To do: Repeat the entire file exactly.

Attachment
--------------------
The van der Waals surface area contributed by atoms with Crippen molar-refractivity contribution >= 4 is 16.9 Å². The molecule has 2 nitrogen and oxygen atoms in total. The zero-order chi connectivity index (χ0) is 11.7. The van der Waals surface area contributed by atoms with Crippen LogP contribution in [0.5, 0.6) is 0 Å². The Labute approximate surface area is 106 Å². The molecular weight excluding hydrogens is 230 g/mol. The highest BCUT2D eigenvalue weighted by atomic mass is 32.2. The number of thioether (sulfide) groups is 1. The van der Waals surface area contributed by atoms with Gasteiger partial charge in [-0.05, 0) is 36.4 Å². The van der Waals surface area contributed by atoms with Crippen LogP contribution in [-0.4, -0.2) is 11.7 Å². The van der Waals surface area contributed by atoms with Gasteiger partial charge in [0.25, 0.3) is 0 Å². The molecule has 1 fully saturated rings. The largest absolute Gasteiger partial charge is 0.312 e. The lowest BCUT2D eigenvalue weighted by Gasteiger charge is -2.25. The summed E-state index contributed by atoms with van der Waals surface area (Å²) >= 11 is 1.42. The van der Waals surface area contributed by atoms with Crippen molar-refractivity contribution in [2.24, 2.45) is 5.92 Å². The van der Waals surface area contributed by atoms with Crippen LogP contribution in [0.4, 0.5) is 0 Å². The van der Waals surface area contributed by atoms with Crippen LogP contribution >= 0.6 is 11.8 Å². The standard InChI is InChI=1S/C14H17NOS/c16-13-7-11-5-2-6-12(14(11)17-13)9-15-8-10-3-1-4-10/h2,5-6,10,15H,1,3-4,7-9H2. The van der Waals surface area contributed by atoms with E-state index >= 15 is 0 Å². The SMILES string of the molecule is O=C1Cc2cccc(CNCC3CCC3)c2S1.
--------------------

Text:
The van der Waals surface area contributed by atoms with Crippen molar-refractivity contribution >= 4 is 16.9 Å². The molecule has 2 nitrogen and oxygen atoms in total. The zero-order chi connectivity index (χ0) is 11.7. The van der Waals surface area contributed by atoms with Crippen LogP contribution in [0.5, 0.6) is 0 Å². The Labute approximate surface area is 106 Å². The molecular weight excluding hydrogens is 230 g/mol. The highest BCUT2D eigenvalue weighted by atomic mass is 32.2. The number of thioether (sulfide) groups is 1. The van der Waals surface area contributed by atoms with Gasteiger partial charge in [-0.05, 0) is 36.4 Å². The van der Waals surface area contributed by atoms with Crippen LogP contribution in [-0.4, -0.2) is 11.7 Å². The van der Waals surface area contributed by atoms with Gasteiger partial charge in [0.25, 0.3) is 0 Å². The molecule has 1 fully saturated rings. The largest absolute Gasteiger partial charge is 0.312 e. The lowest BCUT2D eigenvalue weighted by Gasteiger charge is -2.25. The summed E-state index contributed by atoms with van der Waals surface area (Å²) >= 11 is 1.42. The van der Waals surface area contributed by atoms with Crippen molar-refractivity contribution in [2.24, 2.45) is 5.92 Å². The van der Waals surface area contributed by atoms with Crippen LogP contribution in [0.4, 0.5) is 0 Å². The van der Waals surface area contributed by atoms with Crippen LogP contribution >= 0.6 is 11.8 Å². The standard InChI is InChI=1S/C14H17NOS/c16-13-7-11-5-2-6-12(14(11)17-13)9-15-8-10-3-1-4-10/h2,5-6,10,15H,1,3-4,7-9H2. The van der Waals surface area contributed by atoms with E-state index >= 15 is 0 Å². The SMILES string of the molecule is O=C1Cc2cccc(CNCC3CCC3)c2S1.